Big Oil has exploited this weakness admirably.
By inundating Albertans with an almost daily barrage of hysterical reports and dire predictions, they have successfully established their stated position (that Alberta can't afford any major royalty changes) as one pole in the debate and the recommendations of the blue-ribbon Royalty Review Panel as the other pole.
The problem with this is that the panel recommendations were already a compromise between what the panelists thought Albertans deserved and what they thought industry would be willing to pay. So any move to "cut it down the middle" would, in the memorable words of one of the panelists, be a "compromise on a compromise."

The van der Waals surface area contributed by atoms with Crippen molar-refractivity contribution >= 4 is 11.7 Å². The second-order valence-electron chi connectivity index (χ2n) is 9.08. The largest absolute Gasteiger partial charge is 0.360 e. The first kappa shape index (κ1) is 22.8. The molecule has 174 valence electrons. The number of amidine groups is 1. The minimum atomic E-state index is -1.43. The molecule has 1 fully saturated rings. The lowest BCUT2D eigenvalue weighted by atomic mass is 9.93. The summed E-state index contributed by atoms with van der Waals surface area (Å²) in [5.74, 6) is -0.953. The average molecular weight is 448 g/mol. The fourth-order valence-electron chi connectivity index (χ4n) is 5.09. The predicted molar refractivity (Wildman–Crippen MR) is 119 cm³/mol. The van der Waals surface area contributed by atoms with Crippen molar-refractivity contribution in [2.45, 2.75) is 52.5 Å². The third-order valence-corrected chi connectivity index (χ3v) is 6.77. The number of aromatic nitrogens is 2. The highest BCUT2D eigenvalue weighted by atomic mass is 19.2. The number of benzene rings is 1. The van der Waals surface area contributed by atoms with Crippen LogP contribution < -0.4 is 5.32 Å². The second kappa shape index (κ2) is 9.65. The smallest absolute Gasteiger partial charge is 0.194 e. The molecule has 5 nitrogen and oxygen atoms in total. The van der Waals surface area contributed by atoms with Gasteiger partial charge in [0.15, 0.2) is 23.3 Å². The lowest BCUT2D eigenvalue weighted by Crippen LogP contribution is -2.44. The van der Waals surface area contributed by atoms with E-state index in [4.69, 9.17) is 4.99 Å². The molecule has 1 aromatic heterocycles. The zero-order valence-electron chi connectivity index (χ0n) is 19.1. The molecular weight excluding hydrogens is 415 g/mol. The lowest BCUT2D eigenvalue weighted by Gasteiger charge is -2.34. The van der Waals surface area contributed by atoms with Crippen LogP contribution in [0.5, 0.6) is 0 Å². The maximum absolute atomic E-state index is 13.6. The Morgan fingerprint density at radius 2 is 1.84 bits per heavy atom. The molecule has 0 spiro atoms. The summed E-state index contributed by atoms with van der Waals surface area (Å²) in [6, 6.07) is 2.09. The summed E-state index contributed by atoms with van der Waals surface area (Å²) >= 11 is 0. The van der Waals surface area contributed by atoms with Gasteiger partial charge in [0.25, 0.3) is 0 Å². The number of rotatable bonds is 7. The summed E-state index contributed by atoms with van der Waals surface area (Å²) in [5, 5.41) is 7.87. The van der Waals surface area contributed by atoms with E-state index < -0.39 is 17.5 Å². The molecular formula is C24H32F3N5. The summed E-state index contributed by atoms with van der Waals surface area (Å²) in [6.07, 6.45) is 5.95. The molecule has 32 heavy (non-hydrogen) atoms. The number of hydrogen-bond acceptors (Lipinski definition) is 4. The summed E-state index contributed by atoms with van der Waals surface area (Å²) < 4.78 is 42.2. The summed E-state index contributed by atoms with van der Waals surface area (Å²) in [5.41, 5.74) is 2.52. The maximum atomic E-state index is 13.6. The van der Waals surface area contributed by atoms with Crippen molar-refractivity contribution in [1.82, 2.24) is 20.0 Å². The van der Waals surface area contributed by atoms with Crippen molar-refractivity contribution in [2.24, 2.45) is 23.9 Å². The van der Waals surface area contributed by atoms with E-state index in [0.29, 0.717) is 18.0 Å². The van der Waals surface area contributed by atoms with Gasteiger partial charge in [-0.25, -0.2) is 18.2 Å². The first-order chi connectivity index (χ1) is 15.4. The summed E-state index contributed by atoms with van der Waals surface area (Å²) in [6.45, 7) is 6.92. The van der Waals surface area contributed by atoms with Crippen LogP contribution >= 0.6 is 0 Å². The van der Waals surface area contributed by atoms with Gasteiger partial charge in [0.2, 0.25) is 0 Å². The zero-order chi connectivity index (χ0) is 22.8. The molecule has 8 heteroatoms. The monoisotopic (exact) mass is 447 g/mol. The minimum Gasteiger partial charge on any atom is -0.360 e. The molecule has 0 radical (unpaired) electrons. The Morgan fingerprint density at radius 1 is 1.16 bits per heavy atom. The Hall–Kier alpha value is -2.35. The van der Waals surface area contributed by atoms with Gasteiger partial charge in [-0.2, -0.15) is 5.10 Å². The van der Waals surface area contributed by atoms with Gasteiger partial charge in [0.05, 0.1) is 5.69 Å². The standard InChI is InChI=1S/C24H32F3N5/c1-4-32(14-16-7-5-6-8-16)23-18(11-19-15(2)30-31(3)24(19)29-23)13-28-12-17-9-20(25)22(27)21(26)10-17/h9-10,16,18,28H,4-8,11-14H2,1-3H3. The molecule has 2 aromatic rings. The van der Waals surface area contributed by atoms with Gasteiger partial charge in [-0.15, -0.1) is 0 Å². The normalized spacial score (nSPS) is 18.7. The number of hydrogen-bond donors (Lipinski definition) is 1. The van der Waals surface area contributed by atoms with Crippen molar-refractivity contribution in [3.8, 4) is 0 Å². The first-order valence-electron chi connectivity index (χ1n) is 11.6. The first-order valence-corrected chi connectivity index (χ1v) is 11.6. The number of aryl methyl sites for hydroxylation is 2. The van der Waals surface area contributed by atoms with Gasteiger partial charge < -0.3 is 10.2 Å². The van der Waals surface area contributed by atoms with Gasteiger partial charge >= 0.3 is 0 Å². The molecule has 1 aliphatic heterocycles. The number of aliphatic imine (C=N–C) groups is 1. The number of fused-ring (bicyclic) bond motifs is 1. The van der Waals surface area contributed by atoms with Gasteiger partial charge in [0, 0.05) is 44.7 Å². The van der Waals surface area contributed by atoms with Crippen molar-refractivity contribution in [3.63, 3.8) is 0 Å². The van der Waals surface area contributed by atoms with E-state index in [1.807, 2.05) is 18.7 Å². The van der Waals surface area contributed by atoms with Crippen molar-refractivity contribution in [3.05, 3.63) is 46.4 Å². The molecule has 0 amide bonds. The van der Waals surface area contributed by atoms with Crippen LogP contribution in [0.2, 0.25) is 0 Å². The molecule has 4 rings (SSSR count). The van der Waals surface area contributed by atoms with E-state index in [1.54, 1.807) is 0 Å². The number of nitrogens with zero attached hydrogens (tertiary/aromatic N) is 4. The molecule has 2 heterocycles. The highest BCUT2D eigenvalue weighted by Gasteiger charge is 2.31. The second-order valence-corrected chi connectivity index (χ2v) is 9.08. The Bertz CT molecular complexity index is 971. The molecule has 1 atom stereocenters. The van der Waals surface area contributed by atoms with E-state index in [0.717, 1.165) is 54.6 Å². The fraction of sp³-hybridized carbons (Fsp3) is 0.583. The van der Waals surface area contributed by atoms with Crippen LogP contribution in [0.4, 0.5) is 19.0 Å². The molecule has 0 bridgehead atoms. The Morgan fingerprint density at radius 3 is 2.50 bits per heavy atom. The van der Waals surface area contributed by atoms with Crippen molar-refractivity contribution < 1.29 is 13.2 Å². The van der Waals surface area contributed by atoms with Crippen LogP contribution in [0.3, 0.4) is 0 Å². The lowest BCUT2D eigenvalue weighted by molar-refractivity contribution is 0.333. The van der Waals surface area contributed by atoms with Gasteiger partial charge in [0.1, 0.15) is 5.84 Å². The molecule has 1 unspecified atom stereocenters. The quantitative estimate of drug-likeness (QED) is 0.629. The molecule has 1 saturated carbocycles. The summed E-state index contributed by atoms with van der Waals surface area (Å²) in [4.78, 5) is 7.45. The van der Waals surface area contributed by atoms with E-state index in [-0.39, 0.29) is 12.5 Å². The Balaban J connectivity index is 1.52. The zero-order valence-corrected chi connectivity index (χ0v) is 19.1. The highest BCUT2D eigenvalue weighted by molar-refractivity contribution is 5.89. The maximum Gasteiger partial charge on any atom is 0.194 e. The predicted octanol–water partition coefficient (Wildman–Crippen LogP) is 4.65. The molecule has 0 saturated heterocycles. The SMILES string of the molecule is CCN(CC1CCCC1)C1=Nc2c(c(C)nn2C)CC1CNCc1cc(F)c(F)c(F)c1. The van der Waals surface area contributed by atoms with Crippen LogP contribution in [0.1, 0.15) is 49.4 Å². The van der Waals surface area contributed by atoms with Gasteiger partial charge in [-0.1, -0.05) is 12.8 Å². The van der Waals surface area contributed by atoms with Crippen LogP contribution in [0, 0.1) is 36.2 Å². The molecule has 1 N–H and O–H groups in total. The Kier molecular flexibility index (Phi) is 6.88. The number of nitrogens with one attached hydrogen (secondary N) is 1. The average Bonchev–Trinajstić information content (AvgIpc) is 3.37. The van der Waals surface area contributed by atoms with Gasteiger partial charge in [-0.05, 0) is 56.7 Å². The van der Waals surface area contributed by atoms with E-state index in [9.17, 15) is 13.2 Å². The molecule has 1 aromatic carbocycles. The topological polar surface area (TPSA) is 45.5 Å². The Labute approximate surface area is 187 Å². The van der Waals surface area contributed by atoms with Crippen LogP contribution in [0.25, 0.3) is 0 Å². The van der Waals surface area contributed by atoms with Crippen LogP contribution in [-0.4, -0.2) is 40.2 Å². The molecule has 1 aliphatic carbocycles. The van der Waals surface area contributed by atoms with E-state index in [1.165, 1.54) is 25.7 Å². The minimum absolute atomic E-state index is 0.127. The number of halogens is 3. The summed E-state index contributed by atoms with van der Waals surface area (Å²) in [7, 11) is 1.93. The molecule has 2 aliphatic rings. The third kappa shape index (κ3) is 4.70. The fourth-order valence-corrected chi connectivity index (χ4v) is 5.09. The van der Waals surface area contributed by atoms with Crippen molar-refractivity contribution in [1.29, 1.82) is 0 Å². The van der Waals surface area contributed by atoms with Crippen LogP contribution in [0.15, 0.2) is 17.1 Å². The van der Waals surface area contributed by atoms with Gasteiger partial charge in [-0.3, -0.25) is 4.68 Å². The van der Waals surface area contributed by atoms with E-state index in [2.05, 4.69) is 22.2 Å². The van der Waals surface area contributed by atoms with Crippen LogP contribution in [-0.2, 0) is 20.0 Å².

This tactic of taking extreme positions in order to "move the goalposts" at the bargaining table is the oldest trick in the book - yet the government seems to be falling for it.
The truth about negotiating is that compromise is sometimes necessary - but not always.
It depends on your goals and, even more importantly, your bargaining power.
When it comes to the royalty debate, the government's goals should be clear.
Both the royalty panel and the Auditor General have demonstrated that, when compared to the citizens of other oil-rich jurisdictions, Albertans are not getting their fair share.
In fact, both the panel and the auditor proved that Alberta has forgone literally billions of dollars in potential revenue over the past decade - revenue that could have (and many would argue, should have) been used to help our schools, hospitals and communities cope with the pressures of growth.
That leaves us with the crucial question of bargaining power. On this score, it seems Big Oil has, once again, bamboozled the Premier into thinking they have us over a barrel.